4. Next, in The Guardian, Giles Fraser discusses Double Predestination in Grand Theft Auto and the results are predictably awesome, ht WB:

[John] Calvin would chuckle. He would love the illustrative potential of GTA. “Wake up!” I imagine him shouting. You are not creating this world. It has been created for you by unseen designers working in Dundee. And it doesn’t give you real agency. Yes, to some extent you can do what you like, but you cannot be who you like. You are cast as a gangster. You can hijack cars, shoot the police and pick up strippers in bars. But you will always be a gangster. That is predetermined. It only gives you the illusion of agency. And this illusion of agency is precisely what the world’s real unseen designers (currently in Davos not Dundee) want you to have because it robs you of any real control.

5. Blogging for The New Yorker, Maria Konnikova gives us our Social Science study of the week, “In Praise of Better Praise”.  Both parents and pastors will find quite a bit to chew on (not to mention anyone who’s in a relationship of any kind). It’s not that criticism is somehow good or productive (it’s not!), just that we are so hardwired for it, that we will hear condemnation in hyperbolic praise, especially when it’s aimed at us rather than something we do. In other words, separating the action from the person appears to remain the safest route to healthy motivation. Phew, ht JD:

Game-Of-Thrones-Japanese-Art-3Far from leading to improved learning, praise—especially the inflated kind that seems so prevalent in the “everyone is a winner” age—may actually backfire.It’s not just inflated praise that can backfire; so can praise that links a child’s success to some personal trait: “Wow, you’re great,” for instance, instead of, “Wow, you did a great job.” Brummelman found in earlier research that, after a child received personal praise, she felt ashamed after failing at a subsequent task, but if she had been praised for the activity itself, or got no praise at all, there was no shame. Attributing successes to children’s positive personal traits, the researchers speculated, likewise made the children attribute failures to their personal shortcomings; if they couldn’t do it, they must somehow be to blame.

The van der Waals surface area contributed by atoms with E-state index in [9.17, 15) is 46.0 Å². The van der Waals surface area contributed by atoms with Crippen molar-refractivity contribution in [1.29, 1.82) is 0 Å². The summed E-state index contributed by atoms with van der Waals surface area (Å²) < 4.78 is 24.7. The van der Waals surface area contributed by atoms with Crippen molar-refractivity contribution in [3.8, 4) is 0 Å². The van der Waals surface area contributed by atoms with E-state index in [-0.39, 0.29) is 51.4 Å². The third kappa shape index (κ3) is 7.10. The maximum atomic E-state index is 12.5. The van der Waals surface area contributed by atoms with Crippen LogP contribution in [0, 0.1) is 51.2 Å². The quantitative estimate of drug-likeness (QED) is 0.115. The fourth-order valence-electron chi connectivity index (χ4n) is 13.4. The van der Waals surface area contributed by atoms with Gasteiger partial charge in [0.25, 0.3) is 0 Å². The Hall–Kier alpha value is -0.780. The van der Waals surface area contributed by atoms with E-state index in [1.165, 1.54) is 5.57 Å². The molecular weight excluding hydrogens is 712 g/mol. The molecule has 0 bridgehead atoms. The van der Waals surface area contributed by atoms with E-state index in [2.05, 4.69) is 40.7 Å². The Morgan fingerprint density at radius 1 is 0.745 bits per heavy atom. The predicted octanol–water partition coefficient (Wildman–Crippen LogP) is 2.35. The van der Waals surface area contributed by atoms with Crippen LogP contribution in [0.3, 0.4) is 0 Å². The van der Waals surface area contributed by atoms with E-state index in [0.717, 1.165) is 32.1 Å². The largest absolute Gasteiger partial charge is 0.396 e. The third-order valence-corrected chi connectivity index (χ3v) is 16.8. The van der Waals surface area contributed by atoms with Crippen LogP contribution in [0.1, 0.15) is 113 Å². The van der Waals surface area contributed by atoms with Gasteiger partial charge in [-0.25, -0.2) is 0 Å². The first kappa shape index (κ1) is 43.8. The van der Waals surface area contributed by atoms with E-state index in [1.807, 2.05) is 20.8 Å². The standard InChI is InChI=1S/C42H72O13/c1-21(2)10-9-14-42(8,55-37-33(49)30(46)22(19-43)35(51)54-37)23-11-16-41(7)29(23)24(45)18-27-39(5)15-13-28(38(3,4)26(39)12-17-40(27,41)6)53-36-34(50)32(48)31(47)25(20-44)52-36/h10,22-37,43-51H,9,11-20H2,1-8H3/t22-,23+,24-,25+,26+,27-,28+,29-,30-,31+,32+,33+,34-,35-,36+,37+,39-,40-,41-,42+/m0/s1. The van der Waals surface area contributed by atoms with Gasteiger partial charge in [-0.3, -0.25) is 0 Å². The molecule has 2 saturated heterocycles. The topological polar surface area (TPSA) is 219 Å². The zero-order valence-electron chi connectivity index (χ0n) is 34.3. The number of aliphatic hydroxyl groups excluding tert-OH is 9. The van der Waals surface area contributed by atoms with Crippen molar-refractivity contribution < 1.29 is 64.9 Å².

Carol Dweck, a social psychologist at Stanford University, studies how small changes to a person’s mind-set, or the way she sees herself, can translate to large changes in performance, motivation, and intelligence. “If praise is not handled properly,” she has said, “it can become a negative force, a kind of drug that, rather than strengthening students, makes them passive and dependent on the opinion of others.”

6. Extremely funny one from The Onion this week with “Woman Takes Short Half-Hour Break From Being Feminist To Enjoy TV Show”. Less vital but still pretty interesting is Daniel Gross’ “That’s What She Said: The Rise and Fall of the 2000s’ Best Bad Joke” on The Atlantic. Hopefully the vulgarity warning is self-evident. But the find of the week has got to be If you’re looking for a genius-level (and gut-busting) fix of existential techno-dread, look no further.

7. A couple of strays: Books and Culture posted a very intriguing review of a new book on Mormonism. And anyone who’s hit the slopes this season would do well to read “Living with Grace… and Knuckleheads”.

8. Music-wise, Mojo posted a great playlist of The 20 Elvis Movie Tracks You Really Need to Hear and, let’s just say it might be a good way to prepare yourself for the first issue of The Mockingbird – which ships to everyone on our mailing list in mid-February. Finally, your Morrissey autobiography quote of the week is:

“In Manchester, the famous Manchester Evening News desperately attempts to portray the Smiths as ‘fans’ of [Moors Murders serial killers] Hindley and Brady, and finally relent with the almost-invisible [headline] ‘BAD BOYS ARE TOPS’ when Meat Is Murder hits number one. How delightful to be thought ‘bad,’ I muse, as I sit by a reading-light, pawing George Eliot’s Scenes of Clerical Life.”